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Adolf Hitler: a re-assessment of his personality status

  • Desmond Henry (a1), Dick Geary (a2) and Peter Tyrer (a3)

Abstract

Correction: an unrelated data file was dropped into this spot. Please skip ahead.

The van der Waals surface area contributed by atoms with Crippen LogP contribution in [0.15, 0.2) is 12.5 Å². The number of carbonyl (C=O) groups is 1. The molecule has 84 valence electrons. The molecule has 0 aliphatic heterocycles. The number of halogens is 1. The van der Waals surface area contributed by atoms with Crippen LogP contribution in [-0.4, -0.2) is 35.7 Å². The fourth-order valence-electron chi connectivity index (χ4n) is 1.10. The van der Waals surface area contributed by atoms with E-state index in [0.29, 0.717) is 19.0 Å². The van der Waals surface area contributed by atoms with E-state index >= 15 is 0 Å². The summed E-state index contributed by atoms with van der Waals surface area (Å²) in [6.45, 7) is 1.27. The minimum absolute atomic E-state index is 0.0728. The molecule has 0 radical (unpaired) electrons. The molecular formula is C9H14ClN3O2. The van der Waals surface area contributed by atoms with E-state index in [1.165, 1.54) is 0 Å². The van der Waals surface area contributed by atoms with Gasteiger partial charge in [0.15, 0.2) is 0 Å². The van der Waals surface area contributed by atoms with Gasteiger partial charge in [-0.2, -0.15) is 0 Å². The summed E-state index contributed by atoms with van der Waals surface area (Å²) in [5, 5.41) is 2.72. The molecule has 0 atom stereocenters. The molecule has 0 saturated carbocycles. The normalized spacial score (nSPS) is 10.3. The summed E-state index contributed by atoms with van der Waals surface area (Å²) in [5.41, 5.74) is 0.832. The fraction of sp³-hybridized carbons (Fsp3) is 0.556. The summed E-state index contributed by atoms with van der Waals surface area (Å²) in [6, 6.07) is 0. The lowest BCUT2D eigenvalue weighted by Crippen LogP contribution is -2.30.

Objective: The assessment of the personality status of Adolf Hitler using a structured interview schedule, the Personality Assessment Schedule, with two informants, one a psychiatrist with an interest in psychohistory and the other a historian with special knowledge of the Third Reich and Weimar Republic. Method: The Personality Assessment Schedule was given in two forms to the two informants at different times; on each occasion Hitler was assessed as he was in 1937. Results: There was considerable discrepancy between the ratings of the two informants, the historian recording less-personality disturbance in all areas of function, although correlations between the two sets of ratings were relatively high (R1 0.5-0.6), with rater bias accounting for the differences in severity. Both informants regarded Hitler as having a dissocial personality disorder (using the new ICD-10 criteria), but the psychiatrist's rating also scored the diagnosis of paranoid and histrionic personality disorders. Conclusions: Interview schedules which use informants to assess personality disorder can be of value in examining the personality status of historical figures.

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